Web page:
Translating radiological research into practice-from discovery to clinical impact.
Smits M., Rockall A., Constantinescu SN., Sardanelli F., Martí-Bonmatí L.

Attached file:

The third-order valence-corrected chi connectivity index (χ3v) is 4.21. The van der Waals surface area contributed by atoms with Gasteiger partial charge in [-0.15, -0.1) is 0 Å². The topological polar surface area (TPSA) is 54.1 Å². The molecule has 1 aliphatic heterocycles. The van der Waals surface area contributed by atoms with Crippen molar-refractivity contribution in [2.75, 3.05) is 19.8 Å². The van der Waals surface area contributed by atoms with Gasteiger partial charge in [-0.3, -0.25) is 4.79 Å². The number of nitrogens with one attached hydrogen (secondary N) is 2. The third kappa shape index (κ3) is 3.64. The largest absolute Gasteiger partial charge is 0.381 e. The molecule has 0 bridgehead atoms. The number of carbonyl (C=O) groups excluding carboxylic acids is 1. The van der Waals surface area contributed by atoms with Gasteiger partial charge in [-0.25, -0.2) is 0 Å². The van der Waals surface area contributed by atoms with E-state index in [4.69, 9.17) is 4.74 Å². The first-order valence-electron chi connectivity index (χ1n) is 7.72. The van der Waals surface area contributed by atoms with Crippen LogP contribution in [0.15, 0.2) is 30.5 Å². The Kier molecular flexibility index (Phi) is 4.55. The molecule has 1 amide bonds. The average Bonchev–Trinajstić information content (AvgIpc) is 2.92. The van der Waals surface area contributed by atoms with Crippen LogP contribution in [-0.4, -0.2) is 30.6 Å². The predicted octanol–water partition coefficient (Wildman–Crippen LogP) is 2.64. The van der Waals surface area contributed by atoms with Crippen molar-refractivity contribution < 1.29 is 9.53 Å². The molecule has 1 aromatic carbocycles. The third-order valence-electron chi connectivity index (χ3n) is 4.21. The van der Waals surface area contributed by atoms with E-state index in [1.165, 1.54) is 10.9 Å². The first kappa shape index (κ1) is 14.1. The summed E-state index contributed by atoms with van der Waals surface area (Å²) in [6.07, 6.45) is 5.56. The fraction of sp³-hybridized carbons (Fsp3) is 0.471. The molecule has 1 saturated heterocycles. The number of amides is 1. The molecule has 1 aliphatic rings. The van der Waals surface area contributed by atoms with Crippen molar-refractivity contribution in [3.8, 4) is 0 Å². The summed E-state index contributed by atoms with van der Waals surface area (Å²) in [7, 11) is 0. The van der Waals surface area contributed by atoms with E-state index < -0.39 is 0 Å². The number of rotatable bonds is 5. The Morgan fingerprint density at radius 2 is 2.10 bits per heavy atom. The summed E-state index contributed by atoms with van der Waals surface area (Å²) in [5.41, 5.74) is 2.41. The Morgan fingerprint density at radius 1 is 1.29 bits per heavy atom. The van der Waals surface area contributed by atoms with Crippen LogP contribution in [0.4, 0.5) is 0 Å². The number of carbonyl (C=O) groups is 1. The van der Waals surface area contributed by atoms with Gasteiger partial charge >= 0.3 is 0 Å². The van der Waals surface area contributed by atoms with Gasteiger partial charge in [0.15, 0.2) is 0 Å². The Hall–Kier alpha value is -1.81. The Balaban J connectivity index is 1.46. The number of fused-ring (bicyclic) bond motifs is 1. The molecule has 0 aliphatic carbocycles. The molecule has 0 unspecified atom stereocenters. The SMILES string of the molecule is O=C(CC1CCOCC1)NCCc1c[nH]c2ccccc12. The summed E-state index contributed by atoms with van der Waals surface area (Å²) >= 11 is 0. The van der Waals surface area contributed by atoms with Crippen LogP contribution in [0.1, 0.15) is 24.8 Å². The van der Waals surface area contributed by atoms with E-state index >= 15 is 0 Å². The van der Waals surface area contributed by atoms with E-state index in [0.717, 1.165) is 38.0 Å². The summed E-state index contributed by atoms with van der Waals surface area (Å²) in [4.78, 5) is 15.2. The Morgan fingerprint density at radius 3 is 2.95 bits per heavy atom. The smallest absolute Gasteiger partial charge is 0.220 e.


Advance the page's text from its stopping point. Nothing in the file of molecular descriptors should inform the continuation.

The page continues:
At the European Society of Radiology (ESR), we strive to provide evidence for radiological practices that improve patient outcomes and have a societal impact. Successful translation of radiological research into clinical practice requires multiple factors including tailored methodology, a multidisciplinary approach aiming beyond technical validation, and a focus on unmet clinical needs. Low levels of evidence are a threat to radiology, resulting in low visibility and credibility. Here, we provide the background and rationale for the thematic series Translating radiological research into practice-from discovery to clinical impact, inviting authors to describe their processes of achieving clinically impactful radiological research. We describe the challenges unique to radiological research. Additionally, a survey was sent to non-radiological clinical societies. The majority of respondents (6/11) were in the field of gastrointestinal/abdominal medicine. The implementation of CT/MRI techniques for disease characterisation, detection and staging of cancer, and treatment planning and radiological interventions were mentioned as the most important radiological developments in the past years. The perception was that patients are substantially unaware of the impact of these developments. Unmet clinical needs were mostly early diagnosis and staging of cancer, microstructural/functional assessment of tissues and organs, and implant assessment. All but one respondent considered radiology important for research in their discipline, but five indicated that radiology is currently not involved in their research. Radiology research holds the potential for being transformative to medical practice. It is our responsibility to take the lead in studies including radiology and strive towards the highest levels of evidence.Critical relevance statement For radiological research to make a clinical and societal impact, radiologists should take the lead in radiological studies, go beyond the assessment of technical feasibility and diagnostic accuracy, and-in a multidisciplinary approach-address clinical unmet needs.Key points• Multiple factors are essential for radiological research to make a clinical and societal impact.• Radiological research needs to go beyond diagnostic accuracy and address unmet clinical needs.• Radiologists should take the lead in radiological studies with a multidisciplinary approach.